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September 29, 2017

Can Essential Oils Really Help You Lose Weight?


People who love essential oils swear they can do a slew of things, ranging from giving your memory a boost to helping you de-bloat. Some even claim that certain oils can help you lose weight.

It’s easy to dismiss the weight-loss claims, but Gina Keatley, a certified dietician nutritionist practicing in New York City, says there may be something to them—in the sho
rt-term at least. This works in two ways, she explains. Scents such as citrus (and grapefruit in particular) cause a response in your nervous system that dampens your appetite. Try NOW's 3-Pack Variety Citrus Blend ($11.75, amazon.com). Some other smells, like vanilla and cinnamon, can act as a treat for your nose, which means your brain can interpret these smells as the consumption of actual food, she says.

Your nose and the receptors in them have a very close link to the brain, and each scent has a specific chemical configuration that causes your body to respond in a particular way, Keatley says. Citrus, for example, is a bitter smell that may trigger the fight or flight response in your autonomous nervous system, shutting down hunger hormones in the process.

Essential oils can also help people de-stress and given that stress is one of the biggest reasons why people overindulge, it could potentially help people lose weight, says Julie Upton, R.D., co-founder of nutrition website Appetite for Health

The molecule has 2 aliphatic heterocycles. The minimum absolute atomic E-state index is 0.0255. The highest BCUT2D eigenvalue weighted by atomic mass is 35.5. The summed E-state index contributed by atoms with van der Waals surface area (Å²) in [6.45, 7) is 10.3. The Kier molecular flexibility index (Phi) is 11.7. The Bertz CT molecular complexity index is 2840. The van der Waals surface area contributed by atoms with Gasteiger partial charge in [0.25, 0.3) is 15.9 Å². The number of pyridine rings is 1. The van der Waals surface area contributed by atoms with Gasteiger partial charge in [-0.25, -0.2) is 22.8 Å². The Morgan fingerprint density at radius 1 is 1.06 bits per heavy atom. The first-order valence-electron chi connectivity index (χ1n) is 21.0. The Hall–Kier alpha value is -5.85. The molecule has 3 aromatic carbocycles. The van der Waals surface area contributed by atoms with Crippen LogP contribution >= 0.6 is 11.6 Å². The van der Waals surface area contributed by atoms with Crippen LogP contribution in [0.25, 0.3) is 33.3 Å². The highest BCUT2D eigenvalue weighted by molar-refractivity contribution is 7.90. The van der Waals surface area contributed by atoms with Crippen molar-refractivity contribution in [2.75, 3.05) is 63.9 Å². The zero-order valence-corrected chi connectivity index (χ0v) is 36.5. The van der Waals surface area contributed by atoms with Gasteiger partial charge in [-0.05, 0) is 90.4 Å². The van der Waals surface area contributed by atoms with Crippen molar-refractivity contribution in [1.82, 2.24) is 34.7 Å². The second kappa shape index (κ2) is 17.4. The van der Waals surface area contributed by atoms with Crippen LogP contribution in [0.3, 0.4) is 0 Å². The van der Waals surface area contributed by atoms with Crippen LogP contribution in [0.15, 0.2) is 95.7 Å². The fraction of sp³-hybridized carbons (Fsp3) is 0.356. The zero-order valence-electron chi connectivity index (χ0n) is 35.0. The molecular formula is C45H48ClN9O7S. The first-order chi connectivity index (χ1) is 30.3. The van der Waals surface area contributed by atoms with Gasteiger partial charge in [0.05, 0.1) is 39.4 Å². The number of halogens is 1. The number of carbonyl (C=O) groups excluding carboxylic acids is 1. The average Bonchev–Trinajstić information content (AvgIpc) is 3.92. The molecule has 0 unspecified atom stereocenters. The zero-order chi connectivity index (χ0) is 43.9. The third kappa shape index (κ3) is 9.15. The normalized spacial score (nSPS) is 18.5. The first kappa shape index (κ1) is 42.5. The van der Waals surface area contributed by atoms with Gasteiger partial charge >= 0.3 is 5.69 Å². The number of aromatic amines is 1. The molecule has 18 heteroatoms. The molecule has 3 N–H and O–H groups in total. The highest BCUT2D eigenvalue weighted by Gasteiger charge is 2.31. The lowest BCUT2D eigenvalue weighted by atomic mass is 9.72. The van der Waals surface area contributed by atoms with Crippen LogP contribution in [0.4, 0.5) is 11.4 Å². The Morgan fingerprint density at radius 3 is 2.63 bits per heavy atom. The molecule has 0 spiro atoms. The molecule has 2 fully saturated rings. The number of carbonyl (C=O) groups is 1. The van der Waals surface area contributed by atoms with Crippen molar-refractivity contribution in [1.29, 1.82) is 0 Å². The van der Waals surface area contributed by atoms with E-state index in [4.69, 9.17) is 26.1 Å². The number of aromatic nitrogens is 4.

THIS IS WHAT YOU NEED TO KNOW ABOUT USING ESSENTIAL OILS WHILE PREGNANT

It’s worth pointing out that this hasn’t been studied extensively. There have only been preliminary animal-model studies done that suggest that some essential oils may promote weight loss, Upton says.
If you’re interested in using essential oils to help you lose weight, there are a few you can try. There’s some evidence that citrus scents and turmeric can help with weight loss, while cinnamon ($6.99, amazon.commay help with blood sugar control and peppermint may help with appetite control, Upton says.
There are no standards of practice for using essential oils, but Keatley recommends just taking a whiff of a particular scent for help (try it before you eat or when cravings strike to get maximum benefits). Rotate your scents if you can to try different ones. Just don't ingest them—there are risks associated with ingesting spoonfuls of oils because they are active supplements, and the risks are similar to taking supplements in pill form, says Beth Warren, R.D.N., founder of Beth Warren Nutrition and author of Living a Real Life with Real Food.